The Miami Heat embarked on Game 2 of the NBA Finals burdened with the most overused term in playoff basketball. It was a “must-win” showdown.
Not true, of course, in a best-of-7 series, but Miami’s players acted like it was, counterpunching the San Antonio Spurs 103-84 and outfitting themselves for the venture into hostile territory.
Sunday’s performance before a relieved AmericanAirlines Arena crowd went beyond assertive. It was flamboyant.
It was over midway through the fourth quarter, when Spurs coach Gregg Popovich made his starters watch the rout and stew, stone-faced, from the bench.
Losing Game 1s might become a goal of the Heat. It continued a pattern of bounding out of holes when the players feels a few particles of dirt shoveled onto their faces.
The Heat got this one going in the backcourt. The evidence of the Heat’s preferred fast and furious pace was on the players’ faces when they leaned on their knees during breaks, sweat dripping from foreheads like they were leaky faucets.
After being burned by Tony Parker in the fourth quarter of Game 1, the Heat clamped down on the fleet Frenchman, limited him to 13 points and hassled him into five turnovers. He took one shot and scored zero points in the fourth.
This time, it was Miami’s point guard, the frequently maligned Mario Chalmers, who was the key, leading all scorers with 19 points. On Sunday, Chalmers wasn’t merely tagging along with the Big 3, who often treat him like a pesky little brother. He was the maestro, conducting the show as the best point guards do.
Instead of flitting around the periphery, Chalmers lowered his head and assailed the lane, driving for baskets or braking for jumpers. At the end of the third quarter, as the Heat enlarged a two-point edge, Chalmers wheeled by Parker and Kawhi Leonard for a swooping bank shot plus a free throw to make it a 10-point lead.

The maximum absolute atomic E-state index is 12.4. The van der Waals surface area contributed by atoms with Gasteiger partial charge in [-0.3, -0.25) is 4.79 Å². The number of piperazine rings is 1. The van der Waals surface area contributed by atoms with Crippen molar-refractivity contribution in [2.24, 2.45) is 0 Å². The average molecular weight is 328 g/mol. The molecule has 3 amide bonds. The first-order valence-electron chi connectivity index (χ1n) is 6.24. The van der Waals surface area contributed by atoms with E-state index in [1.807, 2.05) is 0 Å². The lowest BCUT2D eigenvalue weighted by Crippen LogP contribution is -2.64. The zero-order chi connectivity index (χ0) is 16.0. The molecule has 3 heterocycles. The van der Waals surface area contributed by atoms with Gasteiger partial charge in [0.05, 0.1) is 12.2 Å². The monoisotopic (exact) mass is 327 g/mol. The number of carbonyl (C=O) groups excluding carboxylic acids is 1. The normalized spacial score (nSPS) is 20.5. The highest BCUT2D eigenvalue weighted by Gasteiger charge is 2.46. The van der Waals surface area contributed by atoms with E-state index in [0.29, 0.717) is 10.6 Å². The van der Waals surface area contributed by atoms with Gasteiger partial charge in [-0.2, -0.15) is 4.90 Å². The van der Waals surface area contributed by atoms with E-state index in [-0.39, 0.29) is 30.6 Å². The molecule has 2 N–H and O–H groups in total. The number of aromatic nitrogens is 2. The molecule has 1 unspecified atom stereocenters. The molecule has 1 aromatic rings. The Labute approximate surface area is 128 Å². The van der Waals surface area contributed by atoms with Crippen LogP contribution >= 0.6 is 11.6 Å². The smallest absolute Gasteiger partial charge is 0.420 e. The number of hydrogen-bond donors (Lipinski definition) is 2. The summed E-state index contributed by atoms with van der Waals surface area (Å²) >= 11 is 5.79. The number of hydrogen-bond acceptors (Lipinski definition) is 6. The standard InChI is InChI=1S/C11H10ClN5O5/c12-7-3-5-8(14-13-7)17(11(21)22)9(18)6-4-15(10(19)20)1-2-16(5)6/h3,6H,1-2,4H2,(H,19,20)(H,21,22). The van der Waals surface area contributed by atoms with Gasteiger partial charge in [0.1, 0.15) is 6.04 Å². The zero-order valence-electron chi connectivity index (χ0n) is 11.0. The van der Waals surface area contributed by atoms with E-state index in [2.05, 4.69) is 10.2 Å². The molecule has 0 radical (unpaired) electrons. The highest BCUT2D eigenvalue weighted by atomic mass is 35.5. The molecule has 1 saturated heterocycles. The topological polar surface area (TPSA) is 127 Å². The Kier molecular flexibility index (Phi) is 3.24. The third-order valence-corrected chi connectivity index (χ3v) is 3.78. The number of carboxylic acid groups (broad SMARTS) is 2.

Chalmers also played like an indispensable floor general, dishing to Ray Allen for a three-pointer and niftily bounce-passing to LeBron James for a layup on successive possessions.
Chalmers reprised his role from last year’s Finals, when he rose to the challenge against Oklahoma City and raised his scoring average by three points.
“You can’t teach that quality — big-game guts,” Heat coach Erik Spoelstra said of Chalmers. “They feel most alive in these situations when you typically would feel the most pressure. He drives me crazy in January and December, but this time of year you like to see it. He’s got incredible confidence in his game. He’s shown that — I wouldn’t say irrational — but you’ve got to have guts to play with our guys or you get swallowed up.”
Chalmers and those assigned to neutralize Parker maneuvered under screens to contain one of the game’s best screen splitters.
“Rio has to play big in multiple facets,” James said. “He’s guarding the best point guard in the league, but he also has to make Tony work on the defensive end. We started to get a little flow. I told him to keep attacking and go for the kill.”
Dwyane Wade, too, was more aggressive and moved fluidly in close quarters once again. He was whirling and dipping in the paint, kicking the ball out to Chalmers for a three-pointer on one play, sneaking along the baseline and springing for a shot put into the basket on the next.